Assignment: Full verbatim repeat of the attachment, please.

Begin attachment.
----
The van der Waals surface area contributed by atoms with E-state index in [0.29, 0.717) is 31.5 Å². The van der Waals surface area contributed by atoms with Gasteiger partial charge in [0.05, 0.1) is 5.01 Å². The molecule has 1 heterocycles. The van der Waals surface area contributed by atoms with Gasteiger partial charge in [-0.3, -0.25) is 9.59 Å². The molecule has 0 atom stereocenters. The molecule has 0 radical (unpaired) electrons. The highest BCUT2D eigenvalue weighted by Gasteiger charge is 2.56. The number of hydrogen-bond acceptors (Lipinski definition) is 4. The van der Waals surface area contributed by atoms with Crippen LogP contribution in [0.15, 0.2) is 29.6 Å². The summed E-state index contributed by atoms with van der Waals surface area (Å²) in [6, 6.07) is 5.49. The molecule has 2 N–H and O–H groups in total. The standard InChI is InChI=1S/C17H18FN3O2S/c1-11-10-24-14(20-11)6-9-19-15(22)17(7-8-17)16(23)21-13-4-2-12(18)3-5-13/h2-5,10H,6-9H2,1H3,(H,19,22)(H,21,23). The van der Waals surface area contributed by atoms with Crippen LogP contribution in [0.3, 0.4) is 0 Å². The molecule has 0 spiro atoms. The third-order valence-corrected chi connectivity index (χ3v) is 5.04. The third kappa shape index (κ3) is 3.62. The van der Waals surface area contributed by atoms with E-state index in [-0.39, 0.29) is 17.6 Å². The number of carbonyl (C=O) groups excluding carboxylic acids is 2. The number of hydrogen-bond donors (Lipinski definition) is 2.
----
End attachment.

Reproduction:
The van der Waals surface area contributed by atoms with E-state index in [0.29, 0.717) is 31.5 Å². The van der Waals surface area contributed by atoms with Gasteiger partial charge in [0.05, 0.1) is 5.01 Å². The molecule has 1 heterocycles. The van der Waals surface area contributed by atoms with Gasteiger partial charge in [-0.3, -0.25) is 9.59 Å². The molecule has 0 atom stereocenters. The molecule has 0 radical (unpaired) electrons. The highest BCUT2D eigenvalue weighted by Gasteiger charge is 2.56. The number of hydrogen-bond acceptors (Lipinski definition) is 4. The van der Waals surface area contributed by atoms with Crippen LogP contribution in [0.15, 0.2) is 29.6 Å². The summed E-state index contributed by atoms with van der Waals surface area (Å²) in [6, 6.07) is 5.49. The molecule has 2 N–H and O–H groups in total. The standard InChI is InChI=1S/C17H18FN3O2S/c1-11-10-24-14(20-11)6-9-19-15(22)17(7-8-17)16(23)21-13-4-2-12(18)3-5-13/h2-5,10H,6-9H2,1H3,(H,19,22)(H,21,23). The van der Waals surface area contributed by atoms with Crippen LogP contribution in [0.3, 0.4) is 0 Å². The molecule has 0 spiro atoms. The third-order valence-corrected chi connectivity index (χ3v) is 5.04. The third kappa shape index (κ3) is 3.62. The van der Waals surface area contributed by atoms with E-state index in [-0.39, 0.29) is 17.6 Å². The number of carbonyl (C=O) groups excluding carboxylic acids is 2. The number of hydrogen-bond donors (Lipinski definition) is 2.